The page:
Every year I try to convey what I believe to be the beauty of mathematics when I teach convex optimization at EPFL. I have already mentioned on this blog some beautiful books, popularizing the subject. Some recent readings have convinced me even more so let me try to convince you (again)…
Alain Badiou is a rather surprising choice to talk about mathematics but I love what he has recently written: “This quasi aesthetic feeling of mathematics struck me very early. […] I think of Euler’s line. It was shown that the three altitudes of a triangle are concurrent in a point H, it was already beautiful. Then that the three vertices were also concurrent, at a point O, better and better! Finally, that the three medians were equally so, at a point G! Terrific. But then, with a mysterious air, the professor told us that we could demonstrate, as the brilliant mathematician Euler had done, that these points H, O, G were in addition all three on the same line, which evidently was called Euler’s line! It was so unexpected, so elegant, this alignment of three fundamental points, as behavior of the characteristics of a triangle! […] There is this idea of a real discovery, a surprising result at the cost of a journey sometimes a little difficult to follow, but where one is rewarded. I often compared mathematics later to walking in the mountain: the approaching walk is long and painful, with a lot of turning, slopes; we think we have arrived, but there is still a turning point … We sweat, we struggle. But when we arrive at the pass, the reward is unequaled, truly: this gratification, this final beauty of mathematics, this surely conquered, absolutely singular beauty.” [Pages 1112]
Another source of inspiration is Proofs from THE BOOK. Written in homage to Paul Erdös, the book begins with the two pages shown above. “Paul Erdös liked to talk about The Book, in which God maintains the perfect proofs for mathematical theorems, following the dictum of G. H. Hardy that there is no permanent place for ugly mathematics. Erdös also said that you need not believe in God but, as a mathematician, you should believe in The Book. […] We have no definition or characterization of what constitutes a proof from The Book: all we offer here is the examples that we have selected, hoping that our readers will share our enthusiasm about brilliant ideas, clever insights and wonderful observations.”
Sometimes I try to remember the most beautiful demonstrations I have “felt” since my high school years.
– The most luminous, the proof of the sum of the n first integers by Gauss
– Two demonstrations of the Pythagorean theorem,
– There would be many others like the infinity of prime numbers, the development in series of Π (), the beautiful concept of duality for convex sets (you can look at a set through its “internal” points or through the dual “external” envelope made of its tangents).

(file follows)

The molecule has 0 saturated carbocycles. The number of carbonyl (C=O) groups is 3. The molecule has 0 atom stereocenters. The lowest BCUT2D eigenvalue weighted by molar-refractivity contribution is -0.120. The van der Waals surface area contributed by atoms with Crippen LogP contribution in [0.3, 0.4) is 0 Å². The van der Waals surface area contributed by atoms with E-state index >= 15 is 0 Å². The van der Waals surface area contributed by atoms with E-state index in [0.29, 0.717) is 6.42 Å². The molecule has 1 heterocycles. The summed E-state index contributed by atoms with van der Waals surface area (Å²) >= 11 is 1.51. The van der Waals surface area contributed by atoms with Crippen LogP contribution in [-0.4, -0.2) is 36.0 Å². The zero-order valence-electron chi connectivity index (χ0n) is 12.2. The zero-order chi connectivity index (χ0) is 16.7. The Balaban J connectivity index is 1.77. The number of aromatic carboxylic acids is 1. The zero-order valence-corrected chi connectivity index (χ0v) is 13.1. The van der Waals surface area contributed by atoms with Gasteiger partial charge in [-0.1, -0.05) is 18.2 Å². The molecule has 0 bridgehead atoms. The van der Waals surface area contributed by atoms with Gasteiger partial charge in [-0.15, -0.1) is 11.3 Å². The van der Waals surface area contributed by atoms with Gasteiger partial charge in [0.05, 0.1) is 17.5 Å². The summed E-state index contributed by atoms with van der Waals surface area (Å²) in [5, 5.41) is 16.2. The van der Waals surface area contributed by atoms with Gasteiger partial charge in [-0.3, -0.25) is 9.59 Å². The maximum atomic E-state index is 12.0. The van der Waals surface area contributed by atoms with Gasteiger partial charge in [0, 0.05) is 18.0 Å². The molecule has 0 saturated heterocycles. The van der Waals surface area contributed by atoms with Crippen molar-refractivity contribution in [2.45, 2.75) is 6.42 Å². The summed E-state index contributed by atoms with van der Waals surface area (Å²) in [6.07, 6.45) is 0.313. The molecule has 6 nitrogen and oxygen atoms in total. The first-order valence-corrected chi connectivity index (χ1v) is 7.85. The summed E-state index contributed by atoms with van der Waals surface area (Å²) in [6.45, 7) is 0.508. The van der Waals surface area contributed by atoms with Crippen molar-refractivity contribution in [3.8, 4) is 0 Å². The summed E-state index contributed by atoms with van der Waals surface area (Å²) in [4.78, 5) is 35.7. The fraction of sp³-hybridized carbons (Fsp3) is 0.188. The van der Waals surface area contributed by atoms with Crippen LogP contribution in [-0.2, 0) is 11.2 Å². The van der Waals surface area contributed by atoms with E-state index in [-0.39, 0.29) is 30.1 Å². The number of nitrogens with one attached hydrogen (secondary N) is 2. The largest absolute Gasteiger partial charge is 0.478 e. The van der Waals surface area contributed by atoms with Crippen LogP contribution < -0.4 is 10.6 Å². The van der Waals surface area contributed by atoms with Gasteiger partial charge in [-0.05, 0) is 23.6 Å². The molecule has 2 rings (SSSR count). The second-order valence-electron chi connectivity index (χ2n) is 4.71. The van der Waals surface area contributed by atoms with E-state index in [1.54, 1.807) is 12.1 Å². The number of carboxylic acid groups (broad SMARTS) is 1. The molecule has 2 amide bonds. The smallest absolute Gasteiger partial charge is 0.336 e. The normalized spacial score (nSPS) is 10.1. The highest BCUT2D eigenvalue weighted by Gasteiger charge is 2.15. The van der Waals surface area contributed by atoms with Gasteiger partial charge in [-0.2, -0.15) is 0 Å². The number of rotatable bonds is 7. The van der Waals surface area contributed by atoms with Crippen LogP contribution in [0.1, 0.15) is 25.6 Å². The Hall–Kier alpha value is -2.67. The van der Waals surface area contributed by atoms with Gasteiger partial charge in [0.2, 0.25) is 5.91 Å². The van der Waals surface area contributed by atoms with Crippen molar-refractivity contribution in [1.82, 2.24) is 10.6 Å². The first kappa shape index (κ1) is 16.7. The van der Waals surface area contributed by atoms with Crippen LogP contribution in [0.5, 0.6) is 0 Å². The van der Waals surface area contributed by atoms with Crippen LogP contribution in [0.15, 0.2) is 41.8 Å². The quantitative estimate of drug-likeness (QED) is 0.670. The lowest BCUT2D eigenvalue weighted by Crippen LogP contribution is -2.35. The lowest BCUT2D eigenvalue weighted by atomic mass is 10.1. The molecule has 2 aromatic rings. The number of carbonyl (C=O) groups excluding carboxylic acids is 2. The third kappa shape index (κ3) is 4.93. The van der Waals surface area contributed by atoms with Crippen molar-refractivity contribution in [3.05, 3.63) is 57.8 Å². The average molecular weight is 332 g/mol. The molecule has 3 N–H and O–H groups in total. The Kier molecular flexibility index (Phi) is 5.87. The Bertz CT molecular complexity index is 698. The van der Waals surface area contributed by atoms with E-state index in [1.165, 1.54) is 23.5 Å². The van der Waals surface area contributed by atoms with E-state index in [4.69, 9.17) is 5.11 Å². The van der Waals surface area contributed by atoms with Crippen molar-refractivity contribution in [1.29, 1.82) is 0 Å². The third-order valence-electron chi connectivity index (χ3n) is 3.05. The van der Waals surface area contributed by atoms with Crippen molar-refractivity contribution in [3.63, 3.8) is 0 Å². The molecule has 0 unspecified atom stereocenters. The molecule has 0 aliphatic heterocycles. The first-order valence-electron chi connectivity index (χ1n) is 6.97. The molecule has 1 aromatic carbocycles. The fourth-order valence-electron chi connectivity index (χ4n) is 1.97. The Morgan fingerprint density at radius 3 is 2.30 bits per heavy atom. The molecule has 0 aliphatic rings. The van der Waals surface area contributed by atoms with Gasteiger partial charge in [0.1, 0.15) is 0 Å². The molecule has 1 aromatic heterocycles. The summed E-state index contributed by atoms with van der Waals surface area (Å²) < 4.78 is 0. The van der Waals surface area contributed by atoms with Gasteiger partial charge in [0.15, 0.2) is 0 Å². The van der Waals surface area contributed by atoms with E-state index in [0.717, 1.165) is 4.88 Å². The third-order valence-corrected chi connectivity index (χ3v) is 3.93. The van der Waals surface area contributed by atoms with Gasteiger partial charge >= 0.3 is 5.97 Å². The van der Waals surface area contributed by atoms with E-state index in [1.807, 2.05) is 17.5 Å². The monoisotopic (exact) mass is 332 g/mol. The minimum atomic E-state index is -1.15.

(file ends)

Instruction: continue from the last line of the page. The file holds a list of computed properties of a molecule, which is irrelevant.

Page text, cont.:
– But the most fascinating for me, remains the use of Cantor’s Diagonal:
[From Wikipedia:]
In his 1891 article, Cantor considered the set T of all infinite sequences of binary digits (i.e. each digit is zero or one). He begins with a constructive proof of the following theorem:
 If s_{1}, s_{2}, … , s_{n}, … is any enumeration of elements from T, then there is always an element s of T which corresponds to no s_{n} in the enumeration.
To prove this, given an enumeration of elements from T, like e.g.

s_{1} = (0, 0, 0, 0, 0, 0, 0, …) s_{2} = (1, 1, 1, 1, 1, 1, 1, …) s_{3} = (0, 1, 0, 1, 0, 1, 0, …) s_{4} = (1, 0, 1, 0, 1, 0, 1, …) s_{5} = (1, 1, 0, 1, 0, 1, 1, …) s_{6} = (0, 0, 1, 1, 0, 1, 1, …) s_{7} = (1, 0, 0, 0, 1, 0, 0, …) …
he constructs the sequence s by choosing the 1st digit as complementary to the 1st digit of s_{1} (swapping 0s for 1s and vice versa), the 2nd digit as complementary to the 2nd digit of s_{2}, the 3rd digit as complementary to the 3rd digit of s_{3}, and generally for every n, the n^{th} digit as complementary to the n^{th} digit of s_{n}. In the example, this yields:

s_{1} = (0, 0, 0, 0, 0, 0, 0, …) s_{2} = (1, 1, 1, 1, 1, 1, 1, …) s_{3} = (0, 1, 0, 1, 0, 1, 0, …) s_{4} = (1, 0, 1, 0, 1, 0, 1, …) s_{5} = (1, 1, 0, 1, 0, 1, 1, …) s_{6} = (0, 0, 1, 1, 0, 1, 1, …) s_{7} = (1, 0, 0, 0, 1, 0, 0, …) … s = (1, 0, 1, 1, 1, 0, 1, …)
By construction, s differs from each s_{n}, since their n^{th} digits differ (highlighted in the example). Hence, s cannot occur in the enumeration.Based on this theorem, Cantor then uses a proof by contradictionto show that:The set T is uncountable.
But let me add another extract from Badiou (page 82): “I call truths (always in the plural, there is no “truth”) singular creations of universal value: works of art, scientific theories, policies of emancipation, love passions. Let us say to cut short: scientific theories are truths concerning the being itself (mathematics) or the “natural” laws of the worlds of which we can have an experimental knowledge (physics and biology). Political truths concern the organization of societies, the laws of collective life and its reorganization, all in the light of universal principles, such as freedom, and today, principally, equality. The artistic truths relate to the formal consistency of finite works that sublimate what our senses can receive: music for hearing, painting and sculpture for vision, poetry for speech … Finally, the love truths concern the dialectical power contained in the experience of the world not from the One, from the individual singularity, but from the Two, and thus from a radical acceptance of the other. These truths are not, of course, of philosophical origin or nature. But my goal is to save the (philosophical) category of truth that distinguishes and names them, legitimizing that a truth can be:
– absolute, while being a localized construction,
– eternal, while resulting from a process which begins in a certain world and therefore belongs to the time of this world.”